First the good news: 2017 saw the routing of Da'esh (Islamic State) from Iraq and Syria. It was also the year when historian Georges Bensoussan was acquitted for alleged hate speech against Muslims.
This year also marked a new readiness by the Egyptian authorities to preserve Egypt's Jewish heritage: $2.2 million were earmarked for the restoration of the Nebi Daniel synagogue in Alexandria. The al-Sisi government has also agreed to catalogue and repair Jewish manuscripts and Torah scrolls.
On the other hand, there is bad news regarding the Iraqi-Jewish archive, restored in the US: it is slated to return to Iraq in September 2018.
In the face of the menace of a nuclear Iran, relations between Israel and Arab regimes continued to warm up. Individual Kuwaitis and Saudis recorded their sympathies with the 'Zionist entity'. The government of Iraq is out of step with its intellectuals, who continue to express nostalgia for their lost Jewish community.
In Israel the release of thousands of documents by the government on the festering issue of the 'Yemenite' babies who vanished in the 1950s has been an attempt to heal the wounds of the past; the question of compensation to affected families has arisen.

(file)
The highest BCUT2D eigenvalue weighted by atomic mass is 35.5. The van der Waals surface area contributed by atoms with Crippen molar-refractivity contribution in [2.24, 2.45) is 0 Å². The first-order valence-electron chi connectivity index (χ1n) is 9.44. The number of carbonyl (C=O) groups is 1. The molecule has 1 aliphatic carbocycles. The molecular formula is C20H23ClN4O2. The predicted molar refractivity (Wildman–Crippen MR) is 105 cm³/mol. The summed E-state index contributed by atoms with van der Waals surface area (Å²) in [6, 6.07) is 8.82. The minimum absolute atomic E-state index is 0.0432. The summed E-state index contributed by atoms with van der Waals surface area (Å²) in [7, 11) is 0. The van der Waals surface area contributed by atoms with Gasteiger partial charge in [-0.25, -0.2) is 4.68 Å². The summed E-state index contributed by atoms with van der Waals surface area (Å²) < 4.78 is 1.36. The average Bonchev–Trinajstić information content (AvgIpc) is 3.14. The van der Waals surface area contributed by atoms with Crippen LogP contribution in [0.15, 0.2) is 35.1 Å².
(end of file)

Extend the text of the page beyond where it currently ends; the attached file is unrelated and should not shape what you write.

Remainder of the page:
Meanwhile, the numbers of Jews in Muslim countries continue their inexorable decline: the community in Turkey maintained its downward trend. A Yemeni government minister called for the ethnic cleansing of the last 50 Jews of Yemen.
In 2017 we lost great singers such as Ahuva Ozeri and Meir Banai. The year saw the passing of Lebanese spy Shula Cohen and prominent Iraqi-Jewish journalists and scholars Menashe Somekh, Salim Fattal and Shmuel Moreh in Israel, as well as Sylvia (Haim) Kedourie in London.
This year marks the 50th anniversary of the Six Day War, and Jews who still lived in Arab countries in 1967 have been remembering the terrible repercussions of the Arab defeat: riots, torture, imprisonment and hangings.
The year ended with unrest in Iran against the Ayatollahs' regime, promising long-awaited change for the people and minorities of Iran.
Point of No Return reported on the increasing awareness of the Jewish Nakba in Israel and the diaspora: for the first time, the film Remember Baghdad gleaned mainstream media coverage of the plight of Iraqi Jews. This year also saw the publication of Uprooted, the 'book of the blog'.
WISHING ALL PoNR READERS A VERY HAPPY, PROSPEROUS AND HEALTHY 2018!
Other end-of-year Reviews: